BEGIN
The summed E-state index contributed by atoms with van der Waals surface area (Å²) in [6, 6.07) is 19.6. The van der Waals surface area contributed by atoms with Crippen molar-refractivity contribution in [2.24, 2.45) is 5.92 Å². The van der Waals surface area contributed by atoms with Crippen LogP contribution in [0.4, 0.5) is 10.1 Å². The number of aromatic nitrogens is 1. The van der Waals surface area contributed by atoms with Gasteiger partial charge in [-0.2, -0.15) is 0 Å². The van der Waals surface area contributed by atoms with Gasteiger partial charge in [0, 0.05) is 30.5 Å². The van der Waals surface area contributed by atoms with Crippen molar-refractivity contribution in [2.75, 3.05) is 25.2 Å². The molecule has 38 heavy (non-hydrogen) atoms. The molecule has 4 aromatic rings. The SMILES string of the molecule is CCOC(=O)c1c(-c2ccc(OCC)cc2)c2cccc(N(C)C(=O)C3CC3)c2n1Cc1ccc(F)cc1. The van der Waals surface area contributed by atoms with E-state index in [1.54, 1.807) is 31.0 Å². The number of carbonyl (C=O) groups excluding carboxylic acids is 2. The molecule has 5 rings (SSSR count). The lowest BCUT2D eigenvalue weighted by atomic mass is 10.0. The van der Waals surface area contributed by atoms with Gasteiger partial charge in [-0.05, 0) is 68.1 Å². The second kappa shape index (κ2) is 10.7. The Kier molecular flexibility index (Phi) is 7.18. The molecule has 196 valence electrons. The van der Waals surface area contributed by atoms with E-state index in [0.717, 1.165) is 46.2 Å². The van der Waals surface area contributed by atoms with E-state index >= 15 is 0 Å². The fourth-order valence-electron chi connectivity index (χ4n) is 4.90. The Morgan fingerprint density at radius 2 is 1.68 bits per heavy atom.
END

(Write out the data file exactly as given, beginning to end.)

The summed E-state index contributed by atoms with van der Waals surface area (Å²) in [6, 6.07) is 19.6. The van der Waals surface area contributed by atoms with Crippen molar-refractivity contribution in [2.24, 2.45) is 5.92 Å². The van der Waals surface area contributed by atoms with Crippen LogP contribution in [0.4, 0.5) is 10.1 Å². The number of aromatic nitrogens is 1. The van der Waals surface area contributed by atoms with Gasteiger partial charge in [-0.2, -0.15) is 0 Å². The van der Waals surface area contributed by atoms with Gasteiger partial charge in [0, 0.05) is 30.5 Å². The van der Waals surface area contributed by atoms with Crippen molar-refractivity contribution in [2.75, 3.05) is 25.2 Å². The molecule has 38 heavy (non-hydrogen) atoms. The molecule has 4 aromatic rings. The SMILES string of the molecule is CCOC(=O)c1c(-c2ccc(OCC)cc2)c2cccc(N(C)C(=O)C3CC3)c2n1Cc1ccc(F)cc1. The van der Waals surface area contributed by atoms with E-state index in [1.54, 1.807) is 31.0 Å². The number of carbonyl (C=O) groups excluding carboxylic acids is 2. The molecule has 5 rings (SSSR count). The lowest BCUT2D eigenvalue weighted by atomic mass is 10.0. The van der Waals surface area contributed by atoms with Gasteiger partial charge in [-0.05, 0) is 68.1 Å². The second kappa shape index (κ2) is 10.7. The Kier molecular flexibility index (Phi) is 7.18. The molecule has 196 valence electrons. The van der Waals surface area contributed by atoms with E-state index in [0.717, 1.165) is 46.2 Å². The van der Waals surface area contributed by atoms with E-state index >= 15 is 0 Å². The fourth-order valence-electron chi connectivity index (χ4n) is 4.90. The Morgan fingerprint density at radius 2 is 1.68 bits per heavy atom.